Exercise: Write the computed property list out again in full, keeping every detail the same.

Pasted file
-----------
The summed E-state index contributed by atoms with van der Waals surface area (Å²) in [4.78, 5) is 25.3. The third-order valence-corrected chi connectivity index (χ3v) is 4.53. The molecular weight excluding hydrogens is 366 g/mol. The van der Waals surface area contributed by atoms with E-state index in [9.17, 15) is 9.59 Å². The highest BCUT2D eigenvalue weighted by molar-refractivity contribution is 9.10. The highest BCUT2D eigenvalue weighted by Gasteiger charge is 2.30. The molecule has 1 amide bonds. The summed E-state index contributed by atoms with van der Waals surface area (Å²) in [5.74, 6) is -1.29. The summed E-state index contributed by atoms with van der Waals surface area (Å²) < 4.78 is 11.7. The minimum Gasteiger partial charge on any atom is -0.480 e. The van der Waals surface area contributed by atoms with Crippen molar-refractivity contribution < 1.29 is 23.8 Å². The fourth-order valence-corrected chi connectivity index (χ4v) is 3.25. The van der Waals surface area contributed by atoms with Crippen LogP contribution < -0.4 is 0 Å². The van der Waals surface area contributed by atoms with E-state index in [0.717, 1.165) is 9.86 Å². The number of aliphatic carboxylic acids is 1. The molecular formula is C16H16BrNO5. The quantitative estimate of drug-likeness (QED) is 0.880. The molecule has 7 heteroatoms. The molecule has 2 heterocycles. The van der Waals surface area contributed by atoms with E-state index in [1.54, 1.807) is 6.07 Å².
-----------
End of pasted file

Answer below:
The summed E-state index contributed by atoms with van der Waals surface area (Å²) in [4.78, 5) is 25.3. The third-order valence-corrected chi connectivity index (χ3v) is 4.53. The molecular weight excluding hydrogens is 366 g/mol. The van der Waals surface area contributed by atoms with E-state index in [9.17, 15) is 9.59 Å². The highest BCUT2D eigenvalue weighted by molar-refractivity contribution is 9.10. The highest BCUT2D eigenvalue weighted by Gasteiger charge is 2.30. The molecule has 1 amide bonds. The summed E-state index contributed by atoms with van der Waals surface area (Å²) in [5.74, 6) is -1.29. The summed E-state index contributed by atoms with van der Waals surface area (Å²) < 4.78 is 11.7. The minimum Gasteiger partial charge on any atom is -0.480 e. The van der Waals surface area contributed by atoms with Crippen molar-refractivity contribution < 1.29 is 23.8 Å². The fourth-order valence-corrected chi connectivity index (χ4v) is 3.25. The van der Waals surface area contributed by atoms with Crippen LogP contribution < -0.4 is 0 Å². The van der Waals surface area contributed by atoms with E-state index in [0.717, 1.165) is 9.86 Å². The number of aliphatic carboxylic acids is 1. The molecular formula is C16H16BrNO5. The quantitative estimate of drug-likeness (QED) is 0.880. The molecule has 7 heteroatoms. The molecule has 2 heterocycles. The van der Waals surface area contributed by atoms with E-state index in [1.54, 1.807) is 6.07 Å².